Customisation and collaboration
There is a long history of Bentley customers developing bespoke solutions to work with MicroStation and MicroStationbased product like AECOsim Building Designer. Das says that this has happened a lot in China, where workflows and deliverables are often different. “[Chinese infrastructure services company] ECIDI, for example, has been taking our product, MicroStation, for years and bolting on their own workflows and calling it their own,” he says. Customisation and collaboration are key differentiators between AECOsim Building Designer and OpenBuildings. They currently share the same traditional software development kit (SDK) but what makes OpenBuildings different is that it can take full advantage of Bentley’s new integrated product stack. Firms can use the new cloud-based services and also connect to third-party applications through the open source iModel.js library and the iModelHub, which offer web-based APIs. “Because the technologies are open source, everybody has access to them and it actually makes it really, really easy — much easier than the standard SDKs that came with AECOsim Building Designer,” says Das who goes on to explain that because the schema is open, firms can also dive into extract additional data from OpenBuildings, such as meta data that may not have come across. Returning to the example of ECIDI, Das explains that the Chinese firm is already looking to build its next generation of applications on top of OpenBuildings, rather than on top of MicroStation. He says this is because it gives them a better granular starting point and with iModels they get web visualisation tied into the iModelHub, and they can also work with their cost estimation partner.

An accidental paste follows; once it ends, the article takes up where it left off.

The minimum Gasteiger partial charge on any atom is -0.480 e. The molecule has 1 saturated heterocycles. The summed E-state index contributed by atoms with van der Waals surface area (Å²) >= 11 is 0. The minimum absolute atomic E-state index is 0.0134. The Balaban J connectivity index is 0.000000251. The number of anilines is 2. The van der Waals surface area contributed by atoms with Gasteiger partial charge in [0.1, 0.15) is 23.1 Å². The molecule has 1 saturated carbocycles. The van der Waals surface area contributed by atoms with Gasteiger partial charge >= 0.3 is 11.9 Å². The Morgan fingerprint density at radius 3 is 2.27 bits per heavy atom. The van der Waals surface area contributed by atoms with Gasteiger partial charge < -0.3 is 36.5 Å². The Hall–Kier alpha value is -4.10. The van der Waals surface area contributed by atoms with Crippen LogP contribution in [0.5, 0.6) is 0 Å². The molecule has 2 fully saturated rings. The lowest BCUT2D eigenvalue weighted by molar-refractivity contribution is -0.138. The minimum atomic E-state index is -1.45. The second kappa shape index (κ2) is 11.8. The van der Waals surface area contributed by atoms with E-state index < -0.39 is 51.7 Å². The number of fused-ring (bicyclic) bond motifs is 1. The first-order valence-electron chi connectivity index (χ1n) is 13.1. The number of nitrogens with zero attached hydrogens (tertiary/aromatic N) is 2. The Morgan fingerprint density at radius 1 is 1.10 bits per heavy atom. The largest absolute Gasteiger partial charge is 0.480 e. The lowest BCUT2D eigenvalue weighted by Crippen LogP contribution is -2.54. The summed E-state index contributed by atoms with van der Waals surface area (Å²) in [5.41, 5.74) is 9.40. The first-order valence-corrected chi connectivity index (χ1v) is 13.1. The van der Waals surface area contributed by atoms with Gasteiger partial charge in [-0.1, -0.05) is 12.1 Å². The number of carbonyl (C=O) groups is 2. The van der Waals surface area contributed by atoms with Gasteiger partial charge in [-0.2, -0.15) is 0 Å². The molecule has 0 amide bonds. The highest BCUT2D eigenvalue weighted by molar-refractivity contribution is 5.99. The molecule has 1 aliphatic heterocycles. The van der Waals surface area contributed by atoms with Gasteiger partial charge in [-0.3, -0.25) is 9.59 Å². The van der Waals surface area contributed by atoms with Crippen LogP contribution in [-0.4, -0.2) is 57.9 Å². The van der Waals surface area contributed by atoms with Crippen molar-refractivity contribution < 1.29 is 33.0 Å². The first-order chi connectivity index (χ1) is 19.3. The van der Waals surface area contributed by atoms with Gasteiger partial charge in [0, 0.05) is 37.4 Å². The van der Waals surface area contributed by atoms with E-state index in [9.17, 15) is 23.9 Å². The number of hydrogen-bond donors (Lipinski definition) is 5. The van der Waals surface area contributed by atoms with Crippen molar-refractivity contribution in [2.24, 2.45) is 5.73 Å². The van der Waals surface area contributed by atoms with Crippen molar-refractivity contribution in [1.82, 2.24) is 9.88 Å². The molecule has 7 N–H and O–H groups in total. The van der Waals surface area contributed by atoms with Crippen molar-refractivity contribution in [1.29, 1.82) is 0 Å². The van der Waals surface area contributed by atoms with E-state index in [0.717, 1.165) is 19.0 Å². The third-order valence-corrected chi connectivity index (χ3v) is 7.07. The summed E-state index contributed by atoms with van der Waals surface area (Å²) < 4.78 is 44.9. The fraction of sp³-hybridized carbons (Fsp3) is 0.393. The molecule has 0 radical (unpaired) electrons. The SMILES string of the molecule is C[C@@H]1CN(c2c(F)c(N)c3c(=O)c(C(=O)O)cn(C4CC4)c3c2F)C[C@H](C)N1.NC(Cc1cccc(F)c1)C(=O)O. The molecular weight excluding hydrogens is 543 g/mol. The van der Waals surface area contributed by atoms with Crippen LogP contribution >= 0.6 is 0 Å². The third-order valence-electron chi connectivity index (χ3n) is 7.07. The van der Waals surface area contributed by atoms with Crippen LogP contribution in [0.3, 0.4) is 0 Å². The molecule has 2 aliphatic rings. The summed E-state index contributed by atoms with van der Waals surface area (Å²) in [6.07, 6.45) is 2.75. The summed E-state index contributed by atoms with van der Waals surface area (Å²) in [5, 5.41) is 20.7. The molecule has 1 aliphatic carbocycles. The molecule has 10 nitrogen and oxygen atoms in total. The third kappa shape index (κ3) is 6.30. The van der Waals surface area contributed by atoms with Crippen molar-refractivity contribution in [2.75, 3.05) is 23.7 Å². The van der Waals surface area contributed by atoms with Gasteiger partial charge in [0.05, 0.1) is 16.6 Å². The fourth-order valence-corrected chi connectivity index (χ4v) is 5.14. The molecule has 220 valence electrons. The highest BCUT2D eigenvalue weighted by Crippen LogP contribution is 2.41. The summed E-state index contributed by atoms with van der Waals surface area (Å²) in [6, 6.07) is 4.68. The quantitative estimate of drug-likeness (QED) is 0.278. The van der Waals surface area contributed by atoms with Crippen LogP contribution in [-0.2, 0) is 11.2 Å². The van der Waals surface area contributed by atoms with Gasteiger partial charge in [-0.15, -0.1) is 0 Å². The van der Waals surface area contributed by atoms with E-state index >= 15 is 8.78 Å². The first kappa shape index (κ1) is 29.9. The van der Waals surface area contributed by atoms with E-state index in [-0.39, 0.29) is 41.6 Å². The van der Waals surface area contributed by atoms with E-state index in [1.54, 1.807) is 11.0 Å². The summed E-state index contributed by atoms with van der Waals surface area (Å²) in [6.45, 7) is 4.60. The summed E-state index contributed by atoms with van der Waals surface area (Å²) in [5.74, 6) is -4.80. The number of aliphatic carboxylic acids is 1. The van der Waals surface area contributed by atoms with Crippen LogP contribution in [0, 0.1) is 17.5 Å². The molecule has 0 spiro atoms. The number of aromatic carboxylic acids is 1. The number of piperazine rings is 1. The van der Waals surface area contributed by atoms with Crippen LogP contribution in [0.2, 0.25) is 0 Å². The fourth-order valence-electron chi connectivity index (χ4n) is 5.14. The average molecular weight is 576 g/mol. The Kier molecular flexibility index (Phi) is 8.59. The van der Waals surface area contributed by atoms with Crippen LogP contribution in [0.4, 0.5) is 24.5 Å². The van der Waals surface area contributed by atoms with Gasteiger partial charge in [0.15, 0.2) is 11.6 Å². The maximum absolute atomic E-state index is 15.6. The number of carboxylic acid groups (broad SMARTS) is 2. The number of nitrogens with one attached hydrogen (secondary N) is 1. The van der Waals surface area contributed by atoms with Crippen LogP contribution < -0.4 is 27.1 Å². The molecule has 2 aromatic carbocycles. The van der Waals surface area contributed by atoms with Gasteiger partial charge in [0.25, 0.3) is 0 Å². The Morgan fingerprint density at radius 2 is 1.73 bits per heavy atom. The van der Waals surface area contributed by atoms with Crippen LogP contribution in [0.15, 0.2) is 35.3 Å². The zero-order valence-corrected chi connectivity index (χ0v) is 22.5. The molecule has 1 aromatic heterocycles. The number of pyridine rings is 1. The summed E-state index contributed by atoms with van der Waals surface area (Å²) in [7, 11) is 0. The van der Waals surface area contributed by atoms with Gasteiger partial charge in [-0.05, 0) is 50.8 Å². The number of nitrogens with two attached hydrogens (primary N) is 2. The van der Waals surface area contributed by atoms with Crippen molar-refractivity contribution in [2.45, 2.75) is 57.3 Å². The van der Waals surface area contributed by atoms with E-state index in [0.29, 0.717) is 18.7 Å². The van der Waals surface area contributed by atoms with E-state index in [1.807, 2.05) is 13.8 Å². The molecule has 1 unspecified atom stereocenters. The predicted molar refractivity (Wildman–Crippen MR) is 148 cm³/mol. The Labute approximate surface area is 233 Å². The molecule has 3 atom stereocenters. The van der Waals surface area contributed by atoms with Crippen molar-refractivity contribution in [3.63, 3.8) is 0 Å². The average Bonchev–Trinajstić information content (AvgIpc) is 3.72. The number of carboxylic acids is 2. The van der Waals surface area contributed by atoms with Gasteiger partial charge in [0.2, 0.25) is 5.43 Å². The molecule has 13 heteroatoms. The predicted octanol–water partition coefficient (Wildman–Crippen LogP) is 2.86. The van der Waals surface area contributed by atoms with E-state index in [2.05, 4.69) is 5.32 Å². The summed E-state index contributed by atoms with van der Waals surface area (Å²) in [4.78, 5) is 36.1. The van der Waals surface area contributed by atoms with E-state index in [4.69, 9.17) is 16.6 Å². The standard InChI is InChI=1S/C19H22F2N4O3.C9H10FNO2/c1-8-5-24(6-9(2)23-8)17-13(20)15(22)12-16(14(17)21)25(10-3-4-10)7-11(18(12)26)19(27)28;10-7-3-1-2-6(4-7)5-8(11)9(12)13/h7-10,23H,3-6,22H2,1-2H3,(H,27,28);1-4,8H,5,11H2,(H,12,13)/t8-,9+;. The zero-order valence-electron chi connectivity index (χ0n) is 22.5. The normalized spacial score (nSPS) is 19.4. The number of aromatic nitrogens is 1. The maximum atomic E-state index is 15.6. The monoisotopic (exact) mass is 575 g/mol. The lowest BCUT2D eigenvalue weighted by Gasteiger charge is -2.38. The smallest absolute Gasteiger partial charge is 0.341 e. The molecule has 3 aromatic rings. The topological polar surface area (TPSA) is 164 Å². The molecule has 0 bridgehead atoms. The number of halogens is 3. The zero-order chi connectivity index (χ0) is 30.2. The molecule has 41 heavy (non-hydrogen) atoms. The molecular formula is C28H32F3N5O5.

For some years now, Bentley has been losing the battle with Autodesk and other firms when it comes to mainstream building design software. Now with a focus on verticals like station design it is starting to play to its strengths, offering a building design tool that can take advantage of its ‘open’ applications in areas such as rail and road design, pedestrian simulation, structural analysis and geotechnical engineering.
While we expect to see Bentley develop other niche building design tools for large scale assets such as airports and stadiums, perhaps the biggest opportunity for the company is not as a traditional provider of design software. Through iModel.js and iModelHub it’s all about what you can do with the project data that comes from Bentley tools and other applications, which is something we explore in more detail here.